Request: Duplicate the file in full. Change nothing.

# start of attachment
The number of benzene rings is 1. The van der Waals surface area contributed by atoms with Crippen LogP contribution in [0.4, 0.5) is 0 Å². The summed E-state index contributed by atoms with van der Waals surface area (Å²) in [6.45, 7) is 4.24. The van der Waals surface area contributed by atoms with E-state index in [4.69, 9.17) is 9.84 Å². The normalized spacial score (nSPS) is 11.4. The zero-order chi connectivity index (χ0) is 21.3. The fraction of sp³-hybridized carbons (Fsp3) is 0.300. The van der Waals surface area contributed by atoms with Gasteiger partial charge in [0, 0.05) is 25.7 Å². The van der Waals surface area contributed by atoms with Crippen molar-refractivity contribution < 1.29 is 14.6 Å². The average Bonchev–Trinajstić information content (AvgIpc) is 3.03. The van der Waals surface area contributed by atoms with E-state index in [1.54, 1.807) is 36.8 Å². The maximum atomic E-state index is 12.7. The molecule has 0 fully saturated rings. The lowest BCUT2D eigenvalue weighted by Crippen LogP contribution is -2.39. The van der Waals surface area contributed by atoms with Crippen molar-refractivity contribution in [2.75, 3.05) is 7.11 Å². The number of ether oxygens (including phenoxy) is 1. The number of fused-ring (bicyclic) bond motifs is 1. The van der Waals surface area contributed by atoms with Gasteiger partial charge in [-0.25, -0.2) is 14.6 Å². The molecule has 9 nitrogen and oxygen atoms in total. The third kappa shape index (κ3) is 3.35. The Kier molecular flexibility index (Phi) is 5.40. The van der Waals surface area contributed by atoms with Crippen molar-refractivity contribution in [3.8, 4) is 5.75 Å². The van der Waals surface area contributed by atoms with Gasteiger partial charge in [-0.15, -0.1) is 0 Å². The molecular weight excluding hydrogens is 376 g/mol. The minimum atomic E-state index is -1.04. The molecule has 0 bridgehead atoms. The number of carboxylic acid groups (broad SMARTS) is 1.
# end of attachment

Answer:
The number of benzene rings is 1. The van der Waals surface area contributed by atoms with Crippen LogP contribution in [0.4, 0.5) is 0 Å². The summed E-state index contributed by atoms with van der Waals surface area (Å²) in [6.45, 7) is 4.24. The van der Waals surface area contributed by atoms with E-state index in [4.69, 9.17) is 9.84 Å². The normalized spacial score (nSPS) is 11.4. The zero-order chi connectivity index (χ0) is 21.3. The fraction of sp³-hybridized carbons (Fsp3) is 0.300. The van der Waals surface area contributed by atoms with Gasteiger partial charge in [0, 0.05) is 25.7 Å². The van der Waals surface area contributed by atoms with Crippen molar-refractivity contribution < 1.29 is 14.6 Å². The average Bonchev–Trinajstić information content (AvgIpc) is 3.03. The van der Waals surface area contributed by atoms with E-state index in [1.54, 1.807) is 36.8 Å². The maximum atomic E-state index is 12.7. The molecule has 0 fully saturated rings. The lowest BCUT2D eigenvalue weighted by Crippen LogP contribution is -2.39. The van der Waals surface area contributed by atoms with Crippen molar-refractivity contribution in [2.75, 3.05) is 7.11 Å². The number of ether oxygens (including phenoxy) is 1. The number of fused-ring (bicyclic) bond motifs is 1. The van der Waals surface area contributed by atoms with Gasteiger partial charge in [-0.25, -0.2) is 14.6 Å². The molecule has 9 nitrogen and oxygen atoms in total. The third kappa shape index (κ3) is 3.35. The Kier molecular flexibility index (Phi) is 5.40. The van der Waals surface area contributed by atoms with Crippen molar-refractivity contribution in [3.8, 4) is 5.75 Å². The van der Waals surface area contributed by atoms with Gasteiger partial charge in [-0.15, -0.1) is 0 Å². The molecular weight excluding hydrogens is 376 g/mol. The minimum atomic E-state index is -1.04. The molecule has 0 bridgehead atoms. The number of carboxylic acid groups (broad SMARTS) is 1.